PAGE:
The cartridge 200 may include a take-up spool 228 like that shown in the camera 10 with stops on the bottom that cooperate with a stop lever 259 attached to the bottom of a base plate 220 in the cartridge. An arm 261 of the lever 259 extends above the plate 220 and is positioned in a recess 208 in a slide 209 mounted on the front wall of the cartridge. One end of the slide 209 extends slidably but tightly through an opening 291 in the cartridge wall, and when the cartridge 200 is fully inserted in the camera 210 the end of the slide 209 is adjacent the end of the slide 244. Many kinds of mechanical or electromechanical connections can be used between the slide 209 and the slide 244, but in the camera and cartridge illustrated a magnetic connection is used. The slides 209 and 244 have permanently magnetized tips (not shown) made from a ferromagnetic material. When the slide 244 is moved to the left in FIG. 14 to trip the shutter 233 (in a manner similar to the tripping of shutter 33), the magnetic tip on the slide 244 contacts the tip on the slide 209 to form a magnetic connection. Then as the slide 244 is withdrawn (under the pressure of a spring not shown), it pulls the slide 209 to the right in FIG. 14 and pivots the lever 259 to release the take-up spool 228 for take-up rotation. When the lever 259 has pivoted sufiiciently, it strikes a stop 292 and the resulting restraint on the slide 209 causes the magnetic connection between the two slides 209 and 244 to be broken, whereupon the spring 293 withdraws the slide 209 until the lever reaches its rest position against the stop 294.
What is claimed is:
l. A compact camera preloaded with photographic film that has a series of exposure areas and is automatically advanced between exposures by spring power, comprising (1) an integral camera case formed to inhibit opening by a camera user and having an aperture defining a picture-taking light path; (2) shutter means normally blocking the picture-taking light path and operable by a camera user to cause picture-taking exposure of the film in the case; (3) movable advance means for advancing the film, a portion of the film being wound in a supply roll and the unwound portion extending from the supply roll across the picture-taking light path to a take-up roll; (4) drive means comprising a pretensioned spring contained wholly within the case for biasing the advance means in the direction of filmadvancing movement, the camera being formed without user-operated means for tensioning of the spring; (5) releasable stop means normally holding the advance means against film-advancing movement; and (6) stop-release means operable by a camera user to temporarily release the stop means and permit movement of the advance means through a limited distance sufficient to advance the film one exposure area.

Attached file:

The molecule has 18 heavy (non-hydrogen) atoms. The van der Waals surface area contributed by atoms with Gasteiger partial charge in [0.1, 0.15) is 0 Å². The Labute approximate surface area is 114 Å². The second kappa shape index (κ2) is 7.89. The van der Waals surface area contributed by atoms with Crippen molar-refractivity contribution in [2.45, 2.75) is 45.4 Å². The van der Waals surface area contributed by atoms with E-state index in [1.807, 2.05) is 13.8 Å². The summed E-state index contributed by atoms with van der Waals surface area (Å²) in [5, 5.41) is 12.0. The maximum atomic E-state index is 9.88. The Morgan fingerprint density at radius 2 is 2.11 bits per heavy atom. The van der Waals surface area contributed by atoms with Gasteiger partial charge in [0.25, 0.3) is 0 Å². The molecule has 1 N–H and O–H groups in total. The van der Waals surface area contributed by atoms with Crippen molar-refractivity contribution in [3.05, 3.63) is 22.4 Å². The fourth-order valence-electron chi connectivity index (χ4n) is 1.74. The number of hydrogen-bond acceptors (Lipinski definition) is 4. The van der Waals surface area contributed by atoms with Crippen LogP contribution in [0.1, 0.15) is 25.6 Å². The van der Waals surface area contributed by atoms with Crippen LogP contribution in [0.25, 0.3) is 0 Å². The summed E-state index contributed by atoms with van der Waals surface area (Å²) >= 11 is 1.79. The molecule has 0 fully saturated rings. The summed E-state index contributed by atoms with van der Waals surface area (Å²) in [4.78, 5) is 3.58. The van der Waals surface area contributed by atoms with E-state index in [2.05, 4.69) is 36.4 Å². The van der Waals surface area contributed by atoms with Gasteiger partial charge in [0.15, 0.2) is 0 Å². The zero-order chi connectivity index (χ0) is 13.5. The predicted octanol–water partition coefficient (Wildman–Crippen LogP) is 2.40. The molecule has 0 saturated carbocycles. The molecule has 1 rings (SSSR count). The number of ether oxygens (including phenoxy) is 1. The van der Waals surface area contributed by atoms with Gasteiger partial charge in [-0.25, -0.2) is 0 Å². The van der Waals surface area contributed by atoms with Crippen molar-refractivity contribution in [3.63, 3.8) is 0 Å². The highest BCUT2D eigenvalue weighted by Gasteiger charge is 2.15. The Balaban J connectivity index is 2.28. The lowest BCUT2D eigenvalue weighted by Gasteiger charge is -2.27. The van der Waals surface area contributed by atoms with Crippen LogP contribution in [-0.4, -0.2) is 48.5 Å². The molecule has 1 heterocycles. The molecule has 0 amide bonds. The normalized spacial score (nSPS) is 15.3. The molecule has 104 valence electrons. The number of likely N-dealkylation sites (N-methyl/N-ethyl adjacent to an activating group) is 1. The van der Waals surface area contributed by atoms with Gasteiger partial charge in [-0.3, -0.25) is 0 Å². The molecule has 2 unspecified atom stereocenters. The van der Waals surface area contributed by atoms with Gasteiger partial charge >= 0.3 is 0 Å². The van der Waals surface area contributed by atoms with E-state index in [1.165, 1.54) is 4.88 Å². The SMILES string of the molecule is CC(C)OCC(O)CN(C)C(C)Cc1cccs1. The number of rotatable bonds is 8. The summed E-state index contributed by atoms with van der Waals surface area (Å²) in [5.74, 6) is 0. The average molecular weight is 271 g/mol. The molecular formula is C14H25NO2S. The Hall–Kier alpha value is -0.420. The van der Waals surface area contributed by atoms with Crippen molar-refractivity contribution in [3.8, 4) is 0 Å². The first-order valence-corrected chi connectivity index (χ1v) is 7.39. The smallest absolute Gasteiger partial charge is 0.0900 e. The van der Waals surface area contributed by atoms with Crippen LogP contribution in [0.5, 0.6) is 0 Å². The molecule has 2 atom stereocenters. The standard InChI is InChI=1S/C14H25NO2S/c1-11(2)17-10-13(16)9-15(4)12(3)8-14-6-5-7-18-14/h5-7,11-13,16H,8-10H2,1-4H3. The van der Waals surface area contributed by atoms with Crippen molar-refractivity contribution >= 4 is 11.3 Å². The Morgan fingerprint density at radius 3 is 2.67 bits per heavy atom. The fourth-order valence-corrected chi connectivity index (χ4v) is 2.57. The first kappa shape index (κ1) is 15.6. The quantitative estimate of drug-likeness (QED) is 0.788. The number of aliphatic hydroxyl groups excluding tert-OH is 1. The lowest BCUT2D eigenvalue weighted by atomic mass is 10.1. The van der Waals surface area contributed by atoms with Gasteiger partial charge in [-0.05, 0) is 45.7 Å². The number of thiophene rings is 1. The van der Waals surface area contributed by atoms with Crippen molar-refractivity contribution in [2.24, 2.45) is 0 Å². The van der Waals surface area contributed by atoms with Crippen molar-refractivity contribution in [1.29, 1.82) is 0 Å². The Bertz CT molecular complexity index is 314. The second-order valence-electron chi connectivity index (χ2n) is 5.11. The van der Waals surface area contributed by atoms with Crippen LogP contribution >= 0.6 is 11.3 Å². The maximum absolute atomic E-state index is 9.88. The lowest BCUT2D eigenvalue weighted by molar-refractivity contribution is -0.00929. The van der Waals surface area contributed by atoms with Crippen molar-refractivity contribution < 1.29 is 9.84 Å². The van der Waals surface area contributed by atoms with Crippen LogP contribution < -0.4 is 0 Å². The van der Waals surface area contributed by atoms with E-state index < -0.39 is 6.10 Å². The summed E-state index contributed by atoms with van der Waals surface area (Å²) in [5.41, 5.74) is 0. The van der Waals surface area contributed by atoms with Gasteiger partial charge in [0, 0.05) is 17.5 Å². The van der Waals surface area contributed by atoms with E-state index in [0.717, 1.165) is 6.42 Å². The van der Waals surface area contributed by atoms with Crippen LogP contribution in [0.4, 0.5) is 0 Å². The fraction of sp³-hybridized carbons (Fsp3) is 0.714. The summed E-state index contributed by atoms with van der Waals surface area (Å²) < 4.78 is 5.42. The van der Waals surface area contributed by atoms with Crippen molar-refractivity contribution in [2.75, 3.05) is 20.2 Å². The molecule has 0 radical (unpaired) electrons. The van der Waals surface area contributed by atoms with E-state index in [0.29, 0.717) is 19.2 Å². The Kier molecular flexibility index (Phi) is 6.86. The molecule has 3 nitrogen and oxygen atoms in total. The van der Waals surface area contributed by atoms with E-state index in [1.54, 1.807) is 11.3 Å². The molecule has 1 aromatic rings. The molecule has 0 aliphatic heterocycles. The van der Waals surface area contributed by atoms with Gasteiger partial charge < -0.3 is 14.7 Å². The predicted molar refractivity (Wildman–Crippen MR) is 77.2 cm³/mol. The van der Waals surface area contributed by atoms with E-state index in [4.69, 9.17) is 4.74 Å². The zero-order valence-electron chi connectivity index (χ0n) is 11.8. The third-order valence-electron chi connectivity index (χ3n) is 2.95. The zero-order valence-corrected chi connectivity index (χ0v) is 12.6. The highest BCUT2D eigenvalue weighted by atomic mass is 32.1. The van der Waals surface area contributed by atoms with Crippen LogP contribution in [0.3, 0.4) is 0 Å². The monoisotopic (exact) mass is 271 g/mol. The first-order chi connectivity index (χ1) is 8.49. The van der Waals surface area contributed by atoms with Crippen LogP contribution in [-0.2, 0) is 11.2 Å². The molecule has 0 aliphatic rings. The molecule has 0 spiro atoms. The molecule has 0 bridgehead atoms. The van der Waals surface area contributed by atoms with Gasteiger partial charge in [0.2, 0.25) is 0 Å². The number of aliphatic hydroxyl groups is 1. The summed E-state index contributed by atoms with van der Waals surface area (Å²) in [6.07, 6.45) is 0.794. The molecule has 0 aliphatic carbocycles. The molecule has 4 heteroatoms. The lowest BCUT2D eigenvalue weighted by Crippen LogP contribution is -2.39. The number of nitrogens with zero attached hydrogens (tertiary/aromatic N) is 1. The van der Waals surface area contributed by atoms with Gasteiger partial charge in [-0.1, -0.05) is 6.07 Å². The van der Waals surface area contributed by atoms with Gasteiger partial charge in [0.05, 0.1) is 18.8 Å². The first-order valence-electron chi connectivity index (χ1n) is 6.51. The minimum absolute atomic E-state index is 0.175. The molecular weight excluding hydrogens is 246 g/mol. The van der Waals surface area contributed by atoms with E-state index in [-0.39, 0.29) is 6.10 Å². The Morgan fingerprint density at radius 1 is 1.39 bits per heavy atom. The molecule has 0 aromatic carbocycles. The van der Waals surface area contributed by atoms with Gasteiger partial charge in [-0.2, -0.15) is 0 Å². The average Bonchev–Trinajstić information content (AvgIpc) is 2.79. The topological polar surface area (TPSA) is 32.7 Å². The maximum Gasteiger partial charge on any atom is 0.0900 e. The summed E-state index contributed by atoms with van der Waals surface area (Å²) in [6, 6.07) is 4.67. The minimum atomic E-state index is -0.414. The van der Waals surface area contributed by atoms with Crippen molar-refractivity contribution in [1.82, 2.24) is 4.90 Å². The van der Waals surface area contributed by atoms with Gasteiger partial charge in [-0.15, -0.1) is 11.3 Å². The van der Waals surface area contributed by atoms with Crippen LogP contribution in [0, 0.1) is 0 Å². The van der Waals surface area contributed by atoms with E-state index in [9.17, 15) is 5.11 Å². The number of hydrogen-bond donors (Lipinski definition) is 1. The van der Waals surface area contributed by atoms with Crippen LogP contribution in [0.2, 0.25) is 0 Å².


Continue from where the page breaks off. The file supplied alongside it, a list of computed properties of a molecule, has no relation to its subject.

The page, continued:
2. A compact camera preloaded with photographic film that has a series of exposure areas and is automatically advanced between exposures by spring power, comprising (1) an integral camera case formed to inhibit opening by a camera user and having an aperture defining a picture-taking light path; (2) shutter means normally blocking the picture-taking light path; (3) camera-actuating means operable by a camera user to actuate the shutter means for picture-taking exposure of photographic film in the camera; (4) a take-up spool to which the film is attached, the remaining portion of film extending across the picture-taking light path to a supply roll; (5) drive means comprising a pretensioned spring contained wholly within the case for biasing the take-up spool in the direction of take-up rotation, the camera being formed without user-operated means for tensioning of the spring; (6) releasable stop means normally holding the take-up spool against take-up rotation; and (7) stop-release means connected to the camera-actuating means so as to be actuated by the camera users operation of the camera-actuating means to temporarily release the stop means and permit rotation of the take-up spool through an angle sufficient to advance the film one exposure area.
3. A camera of claim 2 in which the stop-release means permits rotation of the take-up spool through a fixed predetermined angle, and the distance between exposure areas on the film gradually increases from the initial exposure areas to succeeding exposure areas.
4. A camera of claim 2 including connecting means interconnecting the shutter means and stop-release means so that operation of the shutter means results in temporary release of the stop means.
5. A camera of claim 2 in which the stop means includes at least one stop on the take-up spool and a stop member movable into and out of the path that the stop on the spool traverses as the spool rotates, the stop member being normally in the path of the stop on the spool and normally engaged with the stop so as to hold the spool against rotation.
6. A camera of claim 5 in which the take-up spool includes a recessed track in which the stop member travels, the track being contoured to provide the stop on the take-up spool and including a portion in front of the stop that directs the stop member into engagement with the-stop.
7. The camera of claim 2 in which the pretensioned spring drive means is disposed inside the take-up spool.